Truth set to music

| December 16, 2008

One of the proudest accomplishments of my adult professional life is that I actually supported myself and my family for a few years solely by writing. That was back in the late 1980s, when it wasn’t quite as easy as it had been in the 30s, 40s, and 50s. However, it was much easier to do in the 80s than it is nowadays. Consider that when I left Oasis Systems/FTL Games in the fall of 1984, BYTE Magazine came along and put me on a monthly retainer to write one, maybe two articles each month. That retainer worked out to a 33% raise over my ending full-time salary at Oasis/FTL and nearly double my full-time salary at Monitor Labs prior to coming to Oasis/FTL. Nice work if you can get it.

But, by and large, you can’t anymore. While newspapers have started dying recently, magazines have been dying for decades.  By my own count, I have written for fifteen or so different periodicals over the past 30 years, the large majority of which are no longer publishing. That’s what makes this musical tribute to all the magazines that are gone — done by Bill Dyszel at CinemaSolo — both funny and poignant:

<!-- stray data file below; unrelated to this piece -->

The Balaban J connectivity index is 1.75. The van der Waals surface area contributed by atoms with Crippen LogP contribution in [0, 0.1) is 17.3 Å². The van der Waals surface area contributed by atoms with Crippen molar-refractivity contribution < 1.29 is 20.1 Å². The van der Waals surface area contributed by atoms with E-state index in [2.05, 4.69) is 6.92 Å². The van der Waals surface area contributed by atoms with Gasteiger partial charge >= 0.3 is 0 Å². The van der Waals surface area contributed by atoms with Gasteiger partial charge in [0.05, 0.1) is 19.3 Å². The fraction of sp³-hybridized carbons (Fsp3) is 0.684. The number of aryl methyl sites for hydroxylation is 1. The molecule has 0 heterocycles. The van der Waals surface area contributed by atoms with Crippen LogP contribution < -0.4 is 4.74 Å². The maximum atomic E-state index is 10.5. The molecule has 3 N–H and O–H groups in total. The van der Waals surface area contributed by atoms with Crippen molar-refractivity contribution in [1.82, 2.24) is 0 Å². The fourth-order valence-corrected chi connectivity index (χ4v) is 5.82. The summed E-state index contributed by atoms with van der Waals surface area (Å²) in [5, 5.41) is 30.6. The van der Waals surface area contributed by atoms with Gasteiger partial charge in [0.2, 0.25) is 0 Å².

And, yes, as the final line says, I have had a magazine “close up shop and owe [me] money.” Hat tip to Gerard Van der Leun at American Digest (one of the best blogs on the entire ‘net).  ..bruce w..

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Category: Articles, Humor, Journalism, Main, Video, Writing

About the Author ()

Webster is Principal and Founder at Bruce F. Webster & Associates, as well as an Adjunct Professor of Computer Science at Brigham Young University. He works with organizations to help them with troubled or failed information technology (IT) projects. He has also worked in several dozen legal cases as a consultant and as a testifying expert, both in the United States and Japan. He can be reached at, or you can follow him on Twitter as @bfwebster.

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